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The Art of Planting - 6
Monday, March 2, 2015 7:50AM CST

By Karen McMahon
Progressive Farmer Contributing Editor

Low commodity prices have taken a toll on some major farm-equipment purchases. But grower interest in new planter technology is strong -- especially for downpressure control systems. Automatic downpressure helps create consistent seeding depth across a field, which leads to even plant emergence.

More growers like Jay Riddell and his father, Bill, are investing in the new planter downpressure systems to improve yields. Last spring, the Sparland, Ill., growers upgraded from a pneumatic system to hydraulic. The hydraulic downpressure system provides row-by-row control versus planterwide control achieved with his air system.

Hydraulic systems are more expensive, but Riddell says they are worth the investment. "I would say over the last few years, we've had good emergence, but this year, we had great stands of corn," he relates.

Even plant stands are crucial for achieving higher yields. Plants straggling behind the rest of the field will ding yields enough to pay for some type of downpressure-control system. For example, university research found corn yields decreased 6% to 9% when one-fourth of a field emerged one and a half weeks later than the rest of the field planted at optimum time. The research was conducted at the University of Illinois and University of Wisconsin.


Many growers have been unaware their seed placement was uneven until new planter monitors came onboard.

"The awareness of inadequate planter downforce control is higher today with new technology in planter monitoring," reports Cory Muhlbauer, Precision Planting. "Different soil types and ground conditions require different downforce settings."

Riddell uses Precision Planting's hydraulic system called DeltaForce. He bought it after watching downpressure readings on his 20/20 SeedSense monitor.

Four years ago, Riddell first invested in a Precision Planting pneumatic downpressure system called AirForce. He saw an improvement in plant emergence with the system that automatically adjusts downpressure planterwide. But then he started paying attention to the downpressure settings.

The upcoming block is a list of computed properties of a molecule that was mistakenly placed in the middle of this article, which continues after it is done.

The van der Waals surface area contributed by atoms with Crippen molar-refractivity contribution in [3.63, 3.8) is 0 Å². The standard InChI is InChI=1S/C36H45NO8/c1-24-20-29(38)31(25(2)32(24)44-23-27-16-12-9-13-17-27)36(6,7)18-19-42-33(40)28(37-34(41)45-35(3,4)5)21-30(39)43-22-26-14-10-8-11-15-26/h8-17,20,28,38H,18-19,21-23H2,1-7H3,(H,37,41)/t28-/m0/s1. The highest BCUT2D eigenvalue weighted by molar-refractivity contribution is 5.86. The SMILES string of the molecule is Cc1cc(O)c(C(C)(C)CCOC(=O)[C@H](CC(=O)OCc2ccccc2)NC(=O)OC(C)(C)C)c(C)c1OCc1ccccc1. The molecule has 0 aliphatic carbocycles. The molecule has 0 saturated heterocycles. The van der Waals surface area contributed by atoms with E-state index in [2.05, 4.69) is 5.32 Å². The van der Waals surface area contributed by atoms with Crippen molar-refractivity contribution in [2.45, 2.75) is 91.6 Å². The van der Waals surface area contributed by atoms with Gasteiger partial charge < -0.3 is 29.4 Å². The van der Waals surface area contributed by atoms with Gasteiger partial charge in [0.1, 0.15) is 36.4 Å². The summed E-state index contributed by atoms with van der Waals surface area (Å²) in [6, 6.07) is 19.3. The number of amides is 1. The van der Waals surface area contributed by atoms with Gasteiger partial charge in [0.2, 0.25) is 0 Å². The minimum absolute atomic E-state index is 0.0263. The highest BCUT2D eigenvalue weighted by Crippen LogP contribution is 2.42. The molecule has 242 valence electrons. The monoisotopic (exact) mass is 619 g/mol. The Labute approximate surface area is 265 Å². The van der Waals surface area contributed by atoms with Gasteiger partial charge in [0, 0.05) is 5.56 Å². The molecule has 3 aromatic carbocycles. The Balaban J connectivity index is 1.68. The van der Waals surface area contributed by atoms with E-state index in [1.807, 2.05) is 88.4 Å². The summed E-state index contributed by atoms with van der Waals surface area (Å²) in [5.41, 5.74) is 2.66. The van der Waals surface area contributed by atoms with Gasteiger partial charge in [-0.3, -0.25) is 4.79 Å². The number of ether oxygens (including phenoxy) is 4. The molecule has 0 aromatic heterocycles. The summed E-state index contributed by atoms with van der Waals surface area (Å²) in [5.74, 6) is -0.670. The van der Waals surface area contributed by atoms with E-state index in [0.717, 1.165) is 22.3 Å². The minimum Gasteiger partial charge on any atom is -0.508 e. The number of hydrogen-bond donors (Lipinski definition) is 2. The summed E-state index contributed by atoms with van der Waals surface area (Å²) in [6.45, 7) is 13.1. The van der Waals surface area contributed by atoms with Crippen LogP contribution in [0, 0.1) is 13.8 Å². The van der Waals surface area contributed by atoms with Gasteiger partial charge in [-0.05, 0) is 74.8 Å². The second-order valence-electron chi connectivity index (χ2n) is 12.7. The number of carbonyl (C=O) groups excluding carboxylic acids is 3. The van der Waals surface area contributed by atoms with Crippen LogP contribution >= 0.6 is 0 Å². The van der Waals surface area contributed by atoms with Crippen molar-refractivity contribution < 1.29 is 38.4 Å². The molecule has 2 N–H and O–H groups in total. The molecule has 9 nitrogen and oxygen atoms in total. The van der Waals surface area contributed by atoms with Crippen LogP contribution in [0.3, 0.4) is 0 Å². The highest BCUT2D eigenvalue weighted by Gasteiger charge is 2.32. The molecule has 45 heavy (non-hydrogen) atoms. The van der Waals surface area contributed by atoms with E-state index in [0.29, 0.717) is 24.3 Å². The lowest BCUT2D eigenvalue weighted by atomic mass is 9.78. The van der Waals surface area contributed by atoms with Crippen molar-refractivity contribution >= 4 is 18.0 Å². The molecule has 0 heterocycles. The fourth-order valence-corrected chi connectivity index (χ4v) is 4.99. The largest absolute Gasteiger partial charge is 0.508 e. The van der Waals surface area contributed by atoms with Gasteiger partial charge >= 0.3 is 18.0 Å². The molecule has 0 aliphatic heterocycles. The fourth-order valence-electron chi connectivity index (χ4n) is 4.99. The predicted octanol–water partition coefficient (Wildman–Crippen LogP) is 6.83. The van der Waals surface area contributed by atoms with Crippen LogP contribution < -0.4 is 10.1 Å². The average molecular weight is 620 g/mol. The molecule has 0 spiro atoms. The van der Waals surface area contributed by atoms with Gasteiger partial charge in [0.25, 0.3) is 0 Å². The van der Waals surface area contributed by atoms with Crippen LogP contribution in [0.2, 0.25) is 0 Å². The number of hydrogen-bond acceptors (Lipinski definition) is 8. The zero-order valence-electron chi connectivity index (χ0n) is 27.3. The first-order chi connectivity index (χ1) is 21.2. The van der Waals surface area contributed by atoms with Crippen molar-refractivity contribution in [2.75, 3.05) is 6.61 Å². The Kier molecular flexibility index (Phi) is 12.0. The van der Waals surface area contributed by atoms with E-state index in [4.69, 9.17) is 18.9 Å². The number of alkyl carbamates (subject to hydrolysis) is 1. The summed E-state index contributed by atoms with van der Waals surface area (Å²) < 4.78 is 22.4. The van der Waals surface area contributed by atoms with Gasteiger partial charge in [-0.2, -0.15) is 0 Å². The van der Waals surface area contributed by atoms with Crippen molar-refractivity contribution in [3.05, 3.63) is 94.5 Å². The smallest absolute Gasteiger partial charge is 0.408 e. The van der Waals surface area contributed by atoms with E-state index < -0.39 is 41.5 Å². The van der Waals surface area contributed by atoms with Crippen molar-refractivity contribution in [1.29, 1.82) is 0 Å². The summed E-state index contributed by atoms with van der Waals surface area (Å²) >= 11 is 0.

"I could see it's easy to err on the side of too much downpressure," Riddell explains. "That will bite you in a wet year, which is what happened the past couple years." Wanting more precise control of downpressure, he upgraded to the DeltaForce system.

Installed on his John Deere 1770 ProDrive planter, DeltaForce offers instantaneous adjustments based on soil conditions by the row. "It reacted quickly, even adjusting to wheel tracks from previous field passes," Riddell says. "It worked amazingly well."

Riddell's farm is 100% strip-till, and he noticed another benefit of the system. "With the AirForce system, if we got off the strip, the air [downpressure] system would put the corn on top of the ground. If we are off the strip, DeltaForce takes care of it and adds enough downforce to keep the row unit in the ground."

Other factors like high-speed planters are driving interest in downpressure control. "Planting is changing," Muhlbauer adds. "As planters operate at faster speeds, it is critical to have better control of soil-engaging components' response, and automated downforce control on every row of the planter is important."

In addition to Precision Planting, Dawn Equipment and Ag Leader offer hydraulic downpressure systems for most brands of planters. Dawn's hydraulic RFX system controls downpressure by the row. Ag Leader's new Hydraulic Down Force system offers row-by-row sensing and controls downpressure on up to eight sections on one planter.